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Florida elective share law is intended to protect a surviving spouse who has been disinherited or left only a small portion of the estate. The theory is that much of the property of a married decedent will be marital in nature, regardless of how title is held. The protection provided to the surviving spouse is similar to that afforded by property division in a divorce.
On its surface, the law is simple: a surviving spouse may elect to receive 30% of the estate, regardless of the terms of the will. However, making the election and calculating the elective share can be a bit more complicated.
The surviving spouse wishing to claim an elective share must file the election within the sooner of:
Once the election has been properly filed and served on the administrator, interested parties have 20 days in which to file an objection to the election. The grounds for objection are quite limited. Generally, the surviving spouse will be entitled to an elective share unless an interested party successfully establishes that the surviving spouse:
If no party files an objection within the allotted time, the court will enter an order determining the spouse’s right to the elective share. If an objection is filed, the court will hold a hearing to determine whether or not the surviving spouse is entitled to an elective share.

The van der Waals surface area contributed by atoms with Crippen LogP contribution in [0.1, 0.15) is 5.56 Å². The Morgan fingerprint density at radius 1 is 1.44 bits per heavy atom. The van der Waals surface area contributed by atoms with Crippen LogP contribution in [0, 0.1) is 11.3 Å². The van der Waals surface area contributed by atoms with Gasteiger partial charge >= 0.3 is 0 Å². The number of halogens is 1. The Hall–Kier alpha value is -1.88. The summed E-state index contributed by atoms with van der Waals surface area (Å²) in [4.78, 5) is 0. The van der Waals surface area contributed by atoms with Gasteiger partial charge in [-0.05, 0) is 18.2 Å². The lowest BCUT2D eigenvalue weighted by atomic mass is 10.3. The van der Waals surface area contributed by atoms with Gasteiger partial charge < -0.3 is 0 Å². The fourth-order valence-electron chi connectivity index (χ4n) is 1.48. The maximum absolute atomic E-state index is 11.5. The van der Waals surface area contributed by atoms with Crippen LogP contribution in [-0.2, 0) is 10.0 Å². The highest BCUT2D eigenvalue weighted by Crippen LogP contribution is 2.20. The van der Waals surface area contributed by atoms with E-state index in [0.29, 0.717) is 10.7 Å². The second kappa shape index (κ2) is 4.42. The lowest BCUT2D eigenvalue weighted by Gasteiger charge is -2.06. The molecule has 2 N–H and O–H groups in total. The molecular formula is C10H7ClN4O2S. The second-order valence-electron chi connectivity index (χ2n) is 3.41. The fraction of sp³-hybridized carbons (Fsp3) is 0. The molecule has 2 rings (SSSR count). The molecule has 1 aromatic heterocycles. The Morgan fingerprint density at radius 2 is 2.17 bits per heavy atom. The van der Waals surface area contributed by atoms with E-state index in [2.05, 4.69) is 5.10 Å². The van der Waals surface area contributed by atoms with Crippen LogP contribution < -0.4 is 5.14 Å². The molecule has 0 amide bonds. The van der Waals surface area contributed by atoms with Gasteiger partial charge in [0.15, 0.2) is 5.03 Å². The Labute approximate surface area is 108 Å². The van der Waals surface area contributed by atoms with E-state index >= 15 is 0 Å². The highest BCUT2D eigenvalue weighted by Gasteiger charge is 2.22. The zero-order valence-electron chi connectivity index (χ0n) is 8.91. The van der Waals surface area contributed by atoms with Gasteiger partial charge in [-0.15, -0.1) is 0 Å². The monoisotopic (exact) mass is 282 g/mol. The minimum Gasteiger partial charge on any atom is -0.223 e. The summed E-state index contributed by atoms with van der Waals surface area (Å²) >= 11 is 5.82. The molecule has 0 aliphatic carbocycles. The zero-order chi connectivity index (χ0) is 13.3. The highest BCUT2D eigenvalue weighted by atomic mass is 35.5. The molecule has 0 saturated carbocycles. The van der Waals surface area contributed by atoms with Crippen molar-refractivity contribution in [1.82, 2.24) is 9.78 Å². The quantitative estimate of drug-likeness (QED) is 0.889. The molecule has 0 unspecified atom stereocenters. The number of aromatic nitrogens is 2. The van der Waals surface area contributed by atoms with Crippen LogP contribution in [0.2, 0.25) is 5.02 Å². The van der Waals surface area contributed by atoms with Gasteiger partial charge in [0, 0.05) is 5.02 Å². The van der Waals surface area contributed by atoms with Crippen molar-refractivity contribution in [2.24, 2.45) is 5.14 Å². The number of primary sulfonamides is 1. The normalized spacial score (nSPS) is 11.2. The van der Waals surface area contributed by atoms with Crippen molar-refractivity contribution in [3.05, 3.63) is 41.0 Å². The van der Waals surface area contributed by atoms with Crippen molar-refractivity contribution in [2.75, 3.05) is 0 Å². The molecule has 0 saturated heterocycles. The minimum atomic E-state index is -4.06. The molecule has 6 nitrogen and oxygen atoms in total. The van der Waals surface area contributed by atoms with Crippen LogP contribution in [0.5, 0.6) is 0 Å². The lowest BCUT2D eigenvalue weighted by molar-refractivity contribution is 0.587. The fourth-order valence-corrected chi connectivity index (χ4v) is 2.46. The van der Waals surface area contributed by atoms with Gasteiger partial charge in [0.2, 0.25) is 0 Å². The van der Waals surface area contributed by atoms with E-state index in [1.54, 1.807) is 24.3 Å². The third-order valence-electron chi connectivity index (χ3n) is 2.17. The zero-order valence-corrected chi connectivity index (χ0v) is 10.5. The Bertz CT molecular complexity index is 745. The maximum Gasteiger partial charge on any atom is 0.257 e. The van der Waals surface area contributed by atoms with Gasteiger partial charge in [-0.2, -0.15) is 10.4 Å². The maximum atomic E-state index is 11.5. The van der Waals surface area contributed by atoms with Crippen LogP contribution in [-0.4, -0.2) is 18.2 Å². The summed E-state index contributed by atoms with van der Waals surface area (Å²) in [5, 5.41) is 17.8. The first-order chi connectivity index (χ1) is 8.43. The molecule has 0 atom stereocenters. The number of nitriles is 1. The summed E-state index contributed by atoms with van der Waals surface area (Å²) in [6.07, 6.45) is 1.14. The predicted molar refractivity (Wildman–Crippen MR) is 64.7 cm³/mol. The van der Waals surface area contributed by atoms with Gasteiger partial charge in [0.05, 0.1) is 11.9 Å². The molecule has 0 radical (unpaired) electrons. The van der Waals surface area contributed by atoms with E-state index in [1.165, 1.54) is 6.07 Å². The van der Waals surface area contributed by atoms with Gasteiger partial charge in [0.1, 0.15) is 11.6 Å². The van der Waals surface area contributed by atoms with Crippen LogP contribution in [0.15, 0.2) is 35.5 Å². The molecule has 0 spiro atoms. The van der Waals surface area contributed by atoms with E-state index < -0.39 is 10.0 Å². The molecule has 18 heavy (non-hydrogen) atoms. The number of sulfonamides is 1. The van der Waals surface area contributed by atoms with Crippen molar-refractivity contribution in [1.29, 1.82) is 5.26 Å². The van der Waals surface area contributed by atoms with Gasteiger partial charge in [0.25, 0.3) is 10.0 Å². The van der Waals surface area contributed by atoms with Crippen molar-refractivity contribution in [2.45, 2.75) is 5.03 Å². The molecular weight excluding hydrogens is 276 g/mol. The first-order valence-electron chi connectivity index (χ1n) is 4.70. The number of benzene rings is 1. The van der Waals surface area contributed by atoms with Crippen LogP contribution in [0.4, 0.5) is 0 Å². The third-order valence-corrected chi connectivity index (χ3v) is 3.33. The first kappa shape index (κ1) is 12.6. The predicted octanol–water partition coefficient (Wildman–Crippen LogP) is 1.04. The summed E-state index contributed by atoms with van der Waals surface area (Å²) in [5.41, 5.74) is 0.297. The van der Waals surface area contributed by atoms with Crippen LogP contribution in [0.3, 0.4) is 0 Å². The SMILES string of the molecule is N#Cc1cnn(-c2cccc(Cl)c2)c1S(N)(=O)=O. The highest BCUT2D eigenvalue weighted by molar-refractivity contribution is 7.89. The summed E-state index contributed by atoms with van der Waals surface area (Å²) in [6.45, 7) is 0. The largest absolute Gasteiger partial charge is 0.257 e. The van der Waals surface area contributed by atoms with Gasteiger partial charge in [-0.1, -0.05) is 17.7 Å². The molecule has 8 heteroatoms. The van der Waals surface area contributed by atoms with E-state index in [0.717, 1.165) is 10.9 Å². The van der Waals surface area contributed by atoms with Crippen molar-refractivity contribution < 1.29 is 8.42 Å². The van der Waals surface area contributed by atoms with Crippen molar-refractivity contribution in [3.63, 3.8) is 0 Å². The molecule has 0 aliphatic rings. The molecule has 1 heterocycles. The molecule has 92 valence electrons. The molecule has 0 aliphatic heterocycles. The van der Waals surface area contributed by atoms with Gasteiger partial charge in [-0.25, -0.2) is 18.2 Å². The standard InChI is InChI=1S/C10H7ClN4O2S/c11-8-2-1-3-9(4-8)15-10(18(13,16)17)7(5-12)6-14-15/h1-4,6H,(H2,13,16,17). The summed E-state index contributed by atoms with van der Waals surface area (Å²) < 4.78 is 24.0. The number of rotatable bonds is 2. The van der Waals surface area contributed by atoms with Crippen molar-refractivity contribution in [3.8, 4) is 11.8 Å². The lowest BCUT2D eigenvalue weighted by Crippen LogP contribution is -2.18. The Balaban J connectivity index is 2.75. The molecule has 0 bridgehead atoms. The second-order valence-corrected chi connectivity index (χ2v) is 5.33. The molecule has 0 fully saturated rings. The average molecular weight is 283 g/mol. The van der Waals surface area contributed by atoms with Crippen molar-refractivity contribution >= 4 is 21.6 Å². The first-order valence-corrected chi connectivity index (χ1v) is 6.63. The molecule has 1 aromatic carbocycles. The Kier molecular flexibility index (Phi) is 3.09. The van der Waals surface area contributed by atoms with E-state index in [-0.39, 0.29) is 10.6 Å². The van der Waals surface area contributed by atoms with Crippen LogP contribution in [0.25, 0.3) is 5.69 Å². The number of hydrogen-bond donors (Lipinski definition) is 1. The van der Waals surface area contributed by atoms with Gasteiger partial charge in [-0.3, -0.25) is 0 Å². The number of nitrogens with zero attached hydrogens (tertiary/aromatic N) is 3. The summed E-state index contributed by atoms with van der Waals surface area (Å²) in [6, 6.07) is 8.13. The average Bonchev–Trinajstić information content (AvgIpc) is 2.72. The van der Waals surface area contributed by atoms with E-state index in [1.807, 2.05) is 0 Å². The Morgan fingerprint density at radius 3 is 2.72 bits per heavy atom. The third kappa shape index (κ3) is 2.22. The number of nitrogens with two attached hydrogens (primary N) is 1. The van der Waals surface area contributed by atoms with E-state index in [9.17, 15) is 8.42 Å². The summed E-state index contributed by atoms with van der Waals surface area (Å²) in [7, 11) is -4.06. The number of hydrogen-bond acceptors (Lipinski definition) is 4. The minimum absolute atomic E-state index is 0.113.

Whether the election is unchallenged or the court determines that the surviving spouse is entitled to an elective share after a hearing, the court will enter an order stating the amount of the elective share and the specific property to be distributed to the surviving spouse. This is where things get a little complicated.
Originally, the Florida elective share calculation considered only property that was passing through the decedent’s estate. However, with the growing popularity of living trusts and other alternative means of holding and transferring property, limiting the elective share to the property in the decedent’s estate thwarted the purpose of the statute.
In 2001, the Florida legislature greatly expanded the property that is considered in the elective share calculation. Some of the most common types of property now included in the elective estate are:
Other types of property may also be included in the elective estate, and the analysis may become complicated. For example, some property that was transferred by the deceased spouse may nonetheless be considered a part of the elective estate if the deceased retained the right to receive income from or use the property after transfer.
Whether you are a surviving spouse considering an elective share or an interested party in an estate that may be subject to election by a surviving spouse, the best way to understand how the elective share calculation will play out in your case is to talk with an experienced Florida estate lawyer.
Probate Litigation Attorney Thomas Upchurch provides estate planning services, probate, probate litigation and guardianship litigation in Volusia County, Flagler County,Sumter County, Putnam County, Hillsborough County, Miami-Dade County, Broward County, or Palm Beach County.You may contact Attorney Upchurch at Every, Stack & Upchurch at 386.506.8640 or use the contact page.